Academic Degrees: M.A. in French literature, Emory University; Ph.D. in French and Educational Studies, Emory University
Research Interests: Psychology of language learning and teaching, educational technology and virtual environments in language learning, curriculum development, & language program evaluation
Courses: Beginning French I: French Identity through Visual Media; Beginning French II: Exploring Parisian Identity; LING 200: Second Language Acquisition; RLL210: Language Pedagogy: Theories, Practices, & Approaches
My research intersects the fields of psychology of language learning and teaching, educational technology and virtual environments in language learning, curriculum development, & language program evaluation. My current book project (with Stacey Katz Bourns and Cheryl Krueger) under contract with Yale University Press aims to create links between foreign language pedagogy and meaningful content through the intersection of innovative theories, approaches, and practices. My research has been featured in the Modern Language Journal, Foreign Language Annals, the Computer Assisted Language Instruction Consortium (CALICO) Journal, Language Learning, the International Journal of Applied Linguistics, and various edited volumes.
In curriculum design, I aim to move away from more traditional classroom structures and instead included experiential and virtual learning contexts. For example, the Beginning French II course is contextualized around Paris and its arts, media, neighborhoods, and housing and students immerse themselves virtually in Parisian life. With the support of the Elson Family Initiative Arts fund, I have been fortunate to work with actors from the American Repertory Theater (A.R.T.) who have led experiential workshops for Beginning French students to equip them with some of the tools used by professional actors to communicate their stories and speak with confidence and clarity. With the support of a Foreign Language Advisory Group grant, I have recently incorporated virtual reality experiences into this course in an effort to enhance perspective, empathy, and cultural understanding of the Paris attacks in 2015.
I have also been fortunate to work in the realm of digital humanities as one of the co-founders of the Charlie Archive at Harvard Library, a multimedia collection of printed and digital materials produced in the aftermath of the Charlie Hebdo attacks in Paris. The idea of creating such a collection emerged from a conversation among a literature scholar, two librarians (who specialize in digital preservation, Western Europe, and political ephemera), and me. The support from the Lasky-Barajas Fund for Digital Arts & Humanities has allowed us to grow this digital humanities project, and it now includes a collection of diverse donations from around the world. The archive, intended for both scholarly and pedagogical purposes, has collected various materials such as photos, cartoons, personal narratives, paintings, independent films, and blogs. I coordinated oral history narrative interviews with Harvard undergraduates and faculty to capture the perspectives of those in diverse fields such as Middle Eastern Studies, Religion, Law, History, and Government. In January 2017, we curated an interactive exhibit of digital and ephemeral materials from the Charlie Archive at the French Cultural Center in Boston.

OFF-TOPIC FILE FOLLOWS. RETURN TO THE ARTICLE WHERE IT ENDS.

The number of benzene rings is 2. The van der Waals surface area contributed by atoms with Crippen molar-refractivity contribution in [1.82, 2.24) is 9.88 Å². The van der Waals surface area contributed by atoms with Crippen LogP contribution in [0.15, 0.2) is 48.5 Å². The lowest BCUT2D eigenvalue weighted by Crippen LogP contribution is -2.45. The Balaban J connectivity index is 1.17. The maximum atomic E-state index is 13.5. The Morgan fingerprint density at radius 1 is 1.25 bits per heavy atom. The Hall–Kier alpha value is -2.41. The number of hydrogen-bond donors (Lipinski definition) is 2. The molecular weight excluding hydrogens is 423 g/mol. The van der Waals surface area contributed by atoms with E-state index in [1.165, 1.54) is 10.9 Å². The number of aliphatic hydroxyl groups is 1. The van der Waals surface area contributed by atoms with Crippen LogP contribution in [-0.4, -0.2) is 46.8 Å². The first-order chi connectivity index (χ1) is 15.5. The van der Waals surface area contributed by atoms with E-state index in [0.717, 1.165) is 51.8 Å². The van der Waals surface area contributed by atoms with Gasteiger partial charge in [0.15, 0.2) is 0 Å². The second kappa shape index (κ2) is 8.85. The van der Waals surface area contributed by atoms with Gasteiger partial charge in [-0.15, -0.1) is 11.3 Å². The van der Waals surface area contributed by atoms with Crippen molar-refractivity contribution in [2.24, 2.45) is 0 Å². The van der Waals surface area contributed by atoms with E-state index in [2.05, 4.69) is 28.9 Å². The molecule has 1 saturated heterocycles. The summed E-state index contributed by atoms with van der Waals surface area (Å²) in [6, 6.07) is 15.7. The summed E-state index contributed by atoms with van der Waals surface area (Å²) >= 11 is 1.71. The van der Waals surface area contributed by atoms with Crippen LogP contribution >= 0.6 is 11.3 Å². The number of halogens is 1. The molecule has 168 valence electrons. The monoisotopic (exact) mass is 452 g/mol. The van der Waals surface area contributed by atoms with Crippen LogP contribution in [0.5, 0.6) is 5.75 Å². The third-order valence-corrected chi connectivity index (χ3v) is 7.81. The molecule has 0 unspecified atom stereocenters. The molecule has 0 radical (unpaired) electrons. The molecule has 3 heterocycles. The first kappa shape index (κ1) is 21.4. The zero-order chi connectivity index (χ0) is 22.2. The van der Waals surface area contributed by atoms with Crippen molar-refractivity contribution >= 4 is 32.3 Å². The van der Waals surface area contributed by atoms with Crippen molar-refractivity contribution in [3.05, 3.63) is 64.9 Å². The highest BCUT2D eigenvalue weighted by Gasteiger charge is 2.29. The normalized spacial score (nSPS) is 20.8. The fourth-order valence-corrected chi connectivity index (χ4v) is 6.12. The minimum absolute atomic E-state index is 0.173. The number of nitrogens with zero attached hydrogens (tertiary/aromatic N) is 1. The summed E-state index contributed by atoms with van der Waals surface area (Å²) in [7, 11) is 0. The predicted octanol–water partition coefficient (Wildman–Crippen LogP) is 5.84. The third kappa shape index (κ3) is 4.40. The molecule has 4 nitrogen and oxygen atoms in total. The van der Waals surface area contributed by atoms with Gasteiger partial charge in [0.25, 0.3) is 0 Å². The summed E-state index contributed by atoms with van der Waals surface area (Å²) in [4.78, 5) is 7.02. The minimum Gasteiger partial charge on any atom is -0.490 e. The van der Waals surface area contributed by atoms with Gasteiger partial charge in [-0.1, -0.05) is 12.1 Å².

In the Persian language pedagogy context, I served as the curriculum design specialist in the development of National Standards for Persian, funded by STARTALK. In this role, I helped guide the collaboration of over thirty Persian professors, scholars, and graduate students across the country in the development of a curriculum guide for Persian language learning. The final curriculum guide for Persian is a 125-page document that includes themes, genres, Standards-based goals, and sample units for Beginning, Intermediate and Advanced Persian. I co-authored an article “The development of a national curriculum guide for Persian: Themes, genres, standards-based goals, and models,” which was published in the Journal of Less Commonly Taught Languages. In addition, I have given several workshops in the Arabic language pedagogy context at the National Middle East Language Resource Center and co-authored a chapter on beliefs, motivation, and engagement in the second edition of the Handbook for Arabic Teaching Professionals in the 21st century.
With the support of a grant from the Harvard Initiative for Learning and Teaching (HILT), I co-organized a Language Program Evaluation symposium in October 2014. The symposium, Innovation & Accountability in Foreign Language Program Evaluation, was related to my edited volume of the same title, and the main objective was to explore contemporary approaches, tools, and recommendations that can make evaluation a valuable means for identifying and acting on a language program’s strengths and weaknesses.